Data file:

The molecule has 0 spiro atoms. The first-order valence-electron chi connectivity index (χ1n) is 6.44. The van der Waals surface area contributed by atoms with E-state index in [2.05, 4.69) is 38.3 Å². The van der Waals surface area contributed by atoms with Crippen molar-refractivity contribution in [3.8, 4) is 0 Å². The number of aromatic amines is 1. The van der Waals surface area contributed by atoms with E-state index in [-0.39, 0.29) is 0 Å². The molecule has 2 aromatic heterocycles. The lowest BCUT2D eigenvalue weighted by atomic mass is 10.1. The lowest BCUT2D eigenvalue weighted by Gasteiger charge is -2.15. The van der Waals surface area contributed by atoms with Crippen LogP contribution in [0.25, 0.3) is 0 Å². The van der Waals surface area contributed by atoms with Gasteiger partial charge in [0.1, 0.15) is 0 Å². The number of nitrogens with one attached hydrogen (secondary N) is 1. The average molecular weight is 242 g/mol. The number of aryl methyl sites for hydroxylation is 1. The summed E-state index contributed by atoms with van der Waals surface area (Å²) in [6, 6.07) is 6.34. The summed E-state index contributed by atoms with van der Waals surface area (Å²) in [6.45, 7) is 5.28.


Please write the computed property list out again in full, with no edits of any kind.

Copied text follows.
The molecule has 0 spiro atoms. The first-order valence-electron chi connectivity index (χ1n) is 6.44. The van der Waals surface area contributed by atoms with E-state index in [2.05, 4.69) is 38.3 Å². The van der Waals surface area contributed by atoms with Crippen molar-refractivity contribution in [3.8, 4) is 0 Å². The number of aromatic amines is 1. The van der Waals surface area contributed by atoms with E-state index in [-0.39, 0.29) is 0 Å². The molecule has 2 aromatic heterocycles. The lowest BCUT2D eigenvalue weighted by atomic mass is 10.1. The lowest BCUT2D eigenvalue weighted by Gasteiger charge is -2.15. The van der Waals surface area contributed by atoms with Crippen LogP contribution in [0.25, 0.3) is 0 Å². The van der Waals surface area contributed by atoms with Gasteiger partial charge in [0.1, 0.15) is 0 Å². The number of nitrogens with one attached hydrogen (secondary N) is 1. The average molecular weight is 242 g/mol. The number of aryl methyl sites for hydroxylation is 1. The summed E-state index contributed by atoms with van der Waals surface area (Å²) in [6, 6.07) is 6.34. The summed E-state index contributed by atoms with van der Waals surface area (Å²) in [6.45, 7) is 5.28.